And in the rural districts - you know, you look at the schools near the cities of Pittsburgh and Philadelphia, they have police officers that are in their buildings with metal detectors, and it's probably not for them. They don't need that. But we do have some rural schools where you're looking at a police officer at a good response time being, you know, somewhere around 20 to 25 minutes, and - depending on where they are, and that's just how remote they are. So again, where you have people in a helpless state and none of the preventive measures address the intervention phase of an event.
MCCAMMON: Mark, you just mentioned your students. And I'm curious for all of you, in no particular order necessarily, but how are you talking to your students these days? What kinds of conversations are you having in the classroom?
PLUMITALLO: So I think for me at the elementary level, it's a little bit different because we focus on making sure that the students feel safe, feel protected, feel loved. It's very, very difficult to look a 6- or 7-year-old in the eye and tell them everything's going to be all right when you're just not sure yourself if, in that situation, it would be.
In my first year of teaching, Sandy Hook happened. And I'd been a teacher for three months, and we had a class meeting the day after Sandy Hook. And I will never forget that moment as long as I live because my students knew that they were the same age as some of the victims. And one little boy looked me in the eye and he said, Miss Plum, if that happens, are you going to cover us with your body like that teacher did? And ever since he asked me that question, I've kind of played it over and over in my head - this idea that this is the expectation. The expectation is, without question, we will lay down our lives.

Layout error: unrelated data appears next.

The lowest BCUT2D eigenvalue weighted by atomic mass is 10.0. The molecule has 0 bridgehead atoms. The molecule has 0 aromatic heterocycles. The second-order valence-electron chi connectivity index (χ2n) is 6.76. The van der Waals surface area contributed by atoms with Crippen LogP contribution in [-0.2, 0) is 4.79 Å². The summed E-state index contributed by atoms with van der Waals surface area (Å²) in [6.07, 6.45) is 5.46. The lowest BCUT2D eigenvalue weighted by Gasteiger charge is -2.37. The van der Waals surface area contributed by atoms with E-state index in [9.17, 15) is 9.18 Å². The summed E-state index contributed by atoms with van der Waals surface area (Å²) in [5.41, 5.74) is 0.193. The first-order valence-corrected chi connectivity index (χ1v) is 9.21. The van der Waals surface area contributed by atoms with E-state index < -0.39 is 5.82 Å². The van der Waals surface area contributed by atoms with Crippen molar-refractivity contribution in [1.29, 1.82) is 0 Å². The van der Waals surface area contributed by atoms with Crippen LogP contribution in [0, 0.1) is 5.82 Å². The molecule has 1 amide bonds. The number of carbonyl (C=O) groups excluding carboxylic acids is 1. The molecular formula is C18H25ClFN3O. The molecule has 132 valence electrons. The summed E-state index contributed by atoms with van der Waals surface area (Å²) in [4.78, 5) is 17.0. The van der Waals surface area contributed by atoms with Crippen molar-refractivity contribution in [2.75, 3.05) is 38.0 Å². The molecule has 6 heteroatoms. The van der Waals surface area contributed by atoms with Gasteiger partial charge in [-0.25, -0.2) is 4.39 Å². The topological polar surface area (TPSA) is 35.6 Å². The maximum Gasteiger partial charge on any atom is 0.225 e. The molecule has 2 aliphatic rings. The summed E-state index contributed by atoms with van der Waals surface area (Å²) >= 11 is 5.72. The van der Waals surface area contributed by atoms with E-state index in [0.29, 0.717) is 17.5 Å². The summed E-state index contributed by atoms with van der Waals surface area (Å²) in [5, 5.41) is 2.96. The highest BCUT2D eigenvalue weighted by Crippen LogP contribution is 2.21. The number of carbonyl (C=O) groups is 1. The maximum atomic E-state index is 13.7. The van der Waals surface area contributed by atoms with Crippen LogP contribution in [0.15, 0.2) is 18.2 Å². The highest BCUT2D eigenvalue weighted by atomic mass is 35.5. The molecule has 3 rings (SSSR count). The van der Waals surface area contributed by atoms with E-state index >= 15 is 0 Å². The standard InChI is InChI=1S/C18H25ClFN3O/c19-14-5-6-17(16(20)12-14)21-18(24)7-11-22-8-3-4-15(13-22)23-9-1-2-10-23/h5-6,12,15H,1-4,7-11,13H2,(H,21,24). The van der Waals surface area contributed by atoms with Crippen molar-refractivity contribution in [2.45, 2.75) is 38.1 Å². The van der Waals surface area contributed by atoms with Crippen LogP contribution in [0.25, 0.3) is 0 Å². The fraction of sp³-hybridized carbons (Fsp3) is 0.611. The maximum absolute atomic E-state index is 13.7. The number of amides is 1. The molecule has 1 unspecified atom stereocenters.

So, of course, we always answer yes. We'll do anything we can to protect you. But if I hadn't had kids when I became a teacher, I probably would have felt a little bit more, like, without question. Of course. Of course. But I'm a mom, too. I have two little boys, and I want to get home to them. And I feel like we don't often talk about this expectation of martyrdom - that without question, you're going to be a hero in that situation.
And I think what we see in the days coming out from the Parkland shooting is that we see the school resource officer not going into the building. And he's trained. He has a firearm. He didn't go into the building. And we hear the stories about Coach Feis and Scott Beigel and how they laid down their life. But did they expect to? Did they want to? I think it's a very weighty thing. And it - I think it affects teachers greatly.
MCCAMMON: I've been talking with Mark Zilinskas, high school math teacher from Pennsylvania, Josh Grubbs, an assistant professor of psychology at Bowling Green State University in Ohio and Sarah Plumitallo, an elementary school teacher in Woodbridge, Va. Thank you all for being with me.
PLUMITALLO: Thank you for having me.
ZILINSKAS: Thank you.
GRUBBS: Thank you.